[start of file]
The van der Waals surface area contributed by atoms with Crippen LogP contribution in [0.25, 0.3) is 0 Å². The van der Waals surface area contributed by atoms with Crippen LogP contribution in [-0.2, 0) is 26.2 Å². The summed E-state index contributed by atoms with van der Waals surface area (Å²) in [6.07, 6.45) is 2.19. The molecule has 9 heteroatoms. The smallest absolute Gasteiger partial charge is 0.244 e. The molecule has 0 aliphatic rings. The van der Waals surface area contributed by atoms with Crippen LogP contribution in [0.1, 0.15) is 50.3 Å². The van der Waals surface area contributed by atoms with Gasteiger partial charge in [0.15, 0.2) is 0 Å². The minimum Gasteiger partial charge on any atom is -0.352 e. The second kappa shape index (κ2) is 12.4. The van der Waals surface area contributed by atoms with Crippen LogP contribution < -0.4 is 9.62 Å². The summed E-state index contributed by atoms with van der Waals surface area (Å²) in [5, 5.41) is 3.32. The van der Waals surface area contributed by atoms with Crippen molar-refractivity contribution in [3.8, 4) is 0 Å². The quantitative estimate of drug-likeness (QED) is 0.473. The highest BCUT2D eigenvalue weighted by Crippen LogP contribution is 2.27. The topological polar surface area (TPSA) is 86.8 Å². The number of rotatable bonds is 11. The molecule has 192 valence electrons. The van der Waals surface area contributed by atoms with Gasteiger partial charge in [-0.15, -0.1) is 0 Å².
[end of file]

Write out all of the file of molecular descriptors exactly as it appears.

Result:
The van der Waals surface area contributed by atoms with Crippen LogP contribution in [0.25, 0.3) is 0 Å². The van der Waals surface area contributed by atoms with Crippen LogP contribution in [-0.2, 0) is 26.2 Å². The summed E-state index contributed by atoms with van der Waals surface area (Å²) in [6.07, 6.45) is 2.19. The molecule has 9 heteroatoms. The smallest absolute Gasteiger partial charge is 0.244 e. The molecule has 0 aliphatic rings. The van der Waals surface area contributed by atoms with Crippen LogP contribution in [0.1, 0.15) is 50.3 Å². The van der Waals surface area contributed by atoms with Gasteiger partial charge in [0.15, 0.2) is 0 Å². The minimum Gasteiger partial charge on any atom is -0.352 e. The second kappa shape index (κ2) is 12.4. The van der Waals surface area contributed by atoms with Crippen LogP contribution < -0.4 is 9.62 Å². The summed E-state index contributed by atoms with van der Waals surface area (Å²) in [5, 5.41) is 3.32. The van der Waals surface area contributed by atoms with Crippen molar-refractivity contribution in [3.8, 4) is 0 Å². The quantitative estimate of drug-likeness (QED) is 0.473. The highest BCUT2D eigenvalue weighted by Crippen LogP contribution is 2.27. The topological polar surface area (TPSA) is 86.8 Å². The number of rotatable bonds is 11. The molecule has 192 valence electrons. The van der Waals surface area contributed by atoms with Gasteiger partial charge in [-0.15, -0.1) is 0 Å².